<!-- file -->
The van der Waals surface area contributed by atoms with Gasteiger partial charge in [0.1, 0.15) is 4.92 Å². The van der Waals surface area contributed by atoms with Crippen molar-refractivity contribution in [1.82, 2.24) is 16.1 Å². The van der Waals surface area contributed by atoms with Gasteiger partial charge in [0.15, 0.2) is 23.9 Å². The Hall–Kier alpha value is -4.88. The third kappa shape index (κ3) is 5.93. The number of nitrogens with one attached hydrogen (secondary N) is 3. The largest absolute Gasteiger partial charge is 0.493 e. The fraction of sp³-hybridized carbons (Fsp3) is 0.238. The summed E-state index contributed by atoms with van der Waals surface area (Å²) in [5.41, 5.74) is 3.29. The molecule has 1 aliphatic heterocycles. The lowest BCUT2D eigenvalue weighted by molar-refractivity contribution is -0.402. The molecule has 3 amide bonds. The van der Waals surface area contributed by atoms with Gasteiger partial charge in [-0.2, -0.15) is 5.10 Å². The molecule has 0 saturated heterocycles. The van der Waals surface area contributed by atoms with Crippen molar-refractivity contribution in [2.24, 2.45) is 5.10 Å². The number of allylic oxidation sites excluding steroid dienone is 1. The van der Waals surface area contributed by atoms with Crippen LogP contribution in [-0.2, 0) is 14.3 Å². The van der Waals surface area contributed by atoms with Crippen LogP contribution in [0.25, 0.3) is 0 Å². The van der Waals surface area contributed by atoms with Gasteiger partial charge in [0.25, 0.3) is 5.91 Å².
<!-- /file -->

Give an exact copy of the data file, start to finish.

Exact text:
The van der Waals surface area contributed by atoms with Gasteiger partial charge in [0.1, 0.15) is 4.92 Å². The van der Waals surface area contributed by atoms with Crippen molar-refractivity contribution in [1.82, 2.24) is 16.1 Å². The van der Waals surface area contributed by atoms with Gasteiger partial charge in [0.15, 0.2) is 23.9 Å². The Hall–Kier alpha value is -4.88. The third kappa shape index (κ3) is 5.93. The number of nitrogens with one attached hydrogen (secondary N) is 3. The largest absolute Gasteiger partial charge is 0.493 e. The fraction of sp³-hybridized carbons (Fsp3) is 0.238. The summed E-state index contributed by atoms with van der Waals surface area (Å²) in [5.41, 5.74) is 3.29. The molecule has 1 aliphatic heterocycles. The lowest BCUT2D eigenvalue weighted by molar-refractivity contribution is -0.402. The molecule has 3 amide bonds. The van der Waals surface area contributed by atoms with Gasteiger partial charge in [-0.2, -0.15) is 5.10 Å². The molecule has 0 saturated heterocycles. The van der Waals surface area contributed by atoms with Crippen molar-refractivity contribution in [2.24, 2.45) is 5.10 Å². The number of allylic oxidation sites excluding steroid dienone is 1. The van der Waals surface area contributed by atoms with Crippen LogP contribution in [-0.2, 0) is 14.3 Å². The van der Waals surface area contributed by atoms with Crippen LogP contribution in [0.25, 0.3) is 0 Å². The van der Waals surface area contributed by atoms with Gasteiger partial charge in [0.25, 0.3) is 5.91 Å².